One notable state is left out however of the victor's club: the Dutch Republic, which despite being embroiled near constantly in war, in an extremely cold climate (having been to the Netherlands in May in our century I can testify that even now it is absolutely frigid), and deeply linked into the international economy. Yet the Netherlands underwent a golden age during this period, and its population expanded or maintained - with the 18th century being its period of stagnation. It is not explained by Parker why the Netherlands succeeded, and he brushes over this by focusing on the brief, and relatively minor, impact of the dislocations of the end of the Eighty Years' War.

The systemic structures are also accompanied by interesting observations of composite states and their weaknesses. Particularly well explored is Britain and Spain, where the fault lines of subdivisions such as Portugal, Castille, Aragon, Catalonia, or Scotland, England, and Ireland, helped to lead to civil war and conflict. In Britain, the monarchy, Charles II, sought to impose religious uniformity in Scotland, leading to rebellion, while the presence of Scotland and Ireland helped to keep the war going after the English Civil War broke out. In Spain, the attempts to force peripheral regions such as Catalonia or Portugal to pay an increased share of the war effort, under the belief that they were contributing less than Castille, led to a bloody revolt in the former and independence in the latter. By contrast, more unitary states did not suffer from these fault lines.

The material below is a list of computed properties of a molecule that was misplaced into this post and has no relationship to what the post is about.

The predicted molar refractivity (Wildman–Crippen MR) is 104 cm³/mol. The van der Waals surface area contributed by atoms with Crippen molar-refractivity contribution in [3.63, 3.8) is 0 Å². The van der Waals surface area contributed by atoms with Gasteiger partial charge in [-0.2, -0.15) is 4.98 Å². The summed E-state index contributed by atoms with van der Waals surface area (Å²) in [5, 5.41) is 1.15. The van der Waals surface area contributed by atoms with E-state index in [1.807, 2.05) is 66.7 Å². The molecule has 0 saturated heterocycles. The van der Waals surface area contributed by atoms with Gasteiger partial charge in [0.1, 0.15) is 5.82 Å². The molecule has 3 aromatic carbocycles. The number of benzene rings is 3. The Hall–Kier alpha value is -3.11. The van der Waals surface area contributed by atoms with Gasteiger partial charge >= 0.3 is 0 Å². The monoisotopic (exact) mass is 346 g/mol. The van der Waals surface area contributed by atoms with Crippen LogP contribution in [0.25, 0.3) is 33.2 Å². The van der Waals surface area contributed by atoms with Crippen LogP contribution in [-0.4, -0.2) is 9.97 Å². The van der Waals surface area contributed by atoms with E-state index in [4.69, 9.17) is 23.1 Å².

Figures such as Richelieu marked a massive change in who exercised power, vital assistants of kings and power centers in their own right.

Figures such as Richelieu marked a massive change in who exercised power, vital assistants of kings and power centers in their own right.


Related to this is one of the key features of 17th century governance, the rise of “favorites,” key chancellors and ministers who dominated government, such as Richelieu, Mazarin, the Duke of Buckinham, Count of Olivares, or Oxenstierna. Parker lays out a fascinating feedback loop where they proved increasingly necessary and yet also disrupruptive. They helped to circumvent increasingly powerful and cumbersome bureaucracies and to deal with crises, but this increasing centralization of power also provoked these very crises, leading to increasing need for them, in a terrible cycle. Both Mazarin and the Count of Olivares seem to be individuals with boundless energy and ambition, but very little idea of when to stop, to know their limitations, with atrocious consequences for their suffering countries.

A deeply tragic book, which shows the vulnerability of the Early Modern world and the danger that environmental change and collapse can herald, a vision for both today and history. There is an excellent examination of the cultural sides of the transformation in science and mentalities, as a new, rationalistic world view of technological progress seemed to ultimately offer a reprieve and a way out of the crisis and the ecological relevance to today which complete it and make it into a brilliant general history and a look at one of the world’s turning points.


This content is accurate and true to the best of the author’s knowledge and is not meant to substitute for formal and individualized advice from a qualified professional.